Why is Aviva Life Insurance focusing so much on Sachin Tendulkar the parent in its latest advertising campaign? “We are probably the only company showing Sachin as a parent in all our brand campaigns, and not as a cricketer,” says Gaurav Rajput, Director, Marketing, Aviva India.
For that matter, why is Max New York Life spending so much time, energy and money on creating interactive platforms on social media and YouTube for parents, where they can blog, tweet, upload videos and chat with each other? And why is ICICI Prudential Life Insurance going all out to forge father-child relationships across the country, organising contests where dad and kid can participate and win prizes?
Well, simply because insurers view “the child space” as the hottest point of connect with their customers. With market research results showing a growing shift in why Indians buy insurance, insurers are raising the advertising and marketing decibel level around parents and children.
They are also promoting educational initiatives in a big way. If Aviva has a Young Scholar Hunt and sponsors a Young Scholar Bookaroo, Max New York Life claims to have spent Rs 2 crore on scholarships for 4,000 children.
The shifting umbrella
In 2004, when private insurer Max New York Life first tracked the question of why people buy insurance, it found that protection of family was the number one reason. Ninety-two per cent of the policy holders it surveyed had bought policies for that reason; security placed second with 81 per cent of the respondents; saving tax was the third most compelling reason with 73 per cent of the sample.
By 2010, when it conducted the survey again, people's reasons for buying insurance had undergone a sea change. Protection of family as a reason had lost 12 percentage points; the second most important reason people shopped for insurance was to accumulate a lump sum for their child's future — a whopping 69 per cent policy holders had bought insurance to meet the educational needs of their children.
Aviva Life Insurance, which claims to be the first in India to have launched a child strategy, corroborates this finding.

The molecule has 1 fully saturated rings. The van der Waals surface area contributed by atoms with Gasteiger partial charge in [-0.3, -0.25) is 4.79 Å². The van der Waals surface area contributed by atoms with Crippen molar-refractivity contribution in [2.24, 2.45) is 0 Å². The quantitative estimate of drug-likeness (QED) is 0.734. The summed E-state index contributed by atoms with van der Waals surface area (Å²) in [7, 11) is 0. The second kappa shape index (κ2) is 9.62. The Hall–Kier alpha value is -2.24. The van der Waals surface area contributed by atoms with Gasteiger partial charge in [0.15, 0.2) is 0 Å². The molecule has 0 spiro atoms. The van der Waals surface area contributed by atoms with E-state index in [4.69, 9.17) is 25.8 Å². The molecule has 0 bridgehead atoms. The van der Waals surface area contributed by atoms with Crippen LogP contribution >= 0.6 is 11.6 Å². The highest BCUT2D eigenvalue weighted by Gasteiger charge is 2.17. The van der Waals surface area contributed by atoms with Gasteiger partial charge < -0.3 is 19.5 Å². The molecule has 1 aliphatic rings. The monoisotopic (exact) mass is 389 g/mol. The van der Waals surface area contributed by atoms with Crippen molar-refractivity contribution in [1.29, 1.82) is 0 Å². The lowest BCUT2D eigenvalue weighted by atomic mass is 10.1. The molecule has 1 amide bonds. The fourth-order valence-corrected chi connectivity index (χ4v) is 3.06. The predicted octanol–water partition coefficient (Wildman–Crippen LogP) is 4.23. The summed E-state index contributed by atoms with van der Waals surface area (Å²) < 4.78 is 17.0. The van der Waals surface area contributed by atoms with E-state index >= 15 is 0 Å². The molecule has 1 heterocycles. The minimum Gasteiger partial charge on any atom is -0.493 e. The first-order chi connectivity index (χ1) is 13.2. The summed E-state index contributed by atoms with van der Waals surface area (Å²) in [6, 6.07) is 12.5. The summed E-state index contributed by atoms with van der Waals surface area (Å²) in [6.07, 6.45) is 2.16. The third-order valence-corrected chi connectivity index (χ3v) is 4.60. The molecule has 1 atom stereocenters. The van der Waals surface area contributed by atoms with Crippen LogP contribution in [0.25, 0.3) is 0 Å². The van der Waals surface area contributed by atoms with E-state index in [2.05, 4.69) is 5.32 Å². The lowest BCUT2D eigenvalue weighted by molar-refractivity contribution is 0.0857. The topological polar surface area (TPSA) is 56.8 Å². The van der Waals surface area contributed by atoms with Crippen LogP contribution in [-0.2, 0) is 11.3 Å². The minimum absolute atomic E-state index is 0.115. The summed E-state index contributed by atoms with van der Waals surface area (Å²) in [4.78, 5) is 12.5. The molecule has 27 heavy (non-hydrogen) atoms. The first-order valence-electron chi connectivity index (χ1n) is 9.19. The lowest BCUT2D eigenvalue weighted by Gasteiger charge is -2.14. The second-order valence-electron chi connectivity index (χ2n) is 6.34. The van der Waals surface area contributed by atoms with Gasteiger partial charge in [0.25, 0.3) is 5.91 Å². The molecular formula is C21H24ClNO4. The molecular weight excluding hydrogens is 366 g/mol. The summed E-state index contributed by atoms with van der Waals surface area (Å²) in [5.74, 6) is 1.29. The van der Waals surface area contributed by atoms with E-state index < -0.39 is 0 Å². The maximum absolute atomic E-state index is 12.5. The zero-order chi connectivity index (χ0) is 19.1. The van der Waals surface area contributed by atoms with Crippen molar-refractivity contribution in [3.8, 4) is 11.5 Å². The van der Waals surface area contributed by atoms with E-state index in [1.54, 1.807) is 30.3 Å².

Gaurav Rajput of Aviva describes how, in a survey of 2,250 people conducted by Aviva in 2009 across 10 big cities, 67 per cent mentioned that planning for a child's future took priority over retirement and protection. It found that 50 per cent of parents begin to invest before the child turned three years old.
The numbers were enough to make Aviva change tack and go after the child space. “Till two years ago, no one spoke about child plans or the child space but now we believe that we have created a category called the ‘Child Space',” boasts Rajput.
In just two years, Aviva's game plan seems to have paid off. While there are no industry figures, as ‘child space' is not yet reported as a category by the insurance regulator, the contribution of child plans in Aviva's portfolio alone has increased from 2 per cent in 2008-09 to 12 per cent in 2010-11, says Rajput.
Others insurers such as Max New York Life, HDFC Life and ICICI also report similar growth in the child space. “Within a year of launching, Child Plans became a significant business contributor as compared to a pure savings portfolio - and has been a significant contributor to all companies' toplines since then,” says Sanjay Tripathy, EVP and Head, Marketing and Direct Channels, HDFC Life.
Click here to know about LIC Child Plan
Easier to build a connect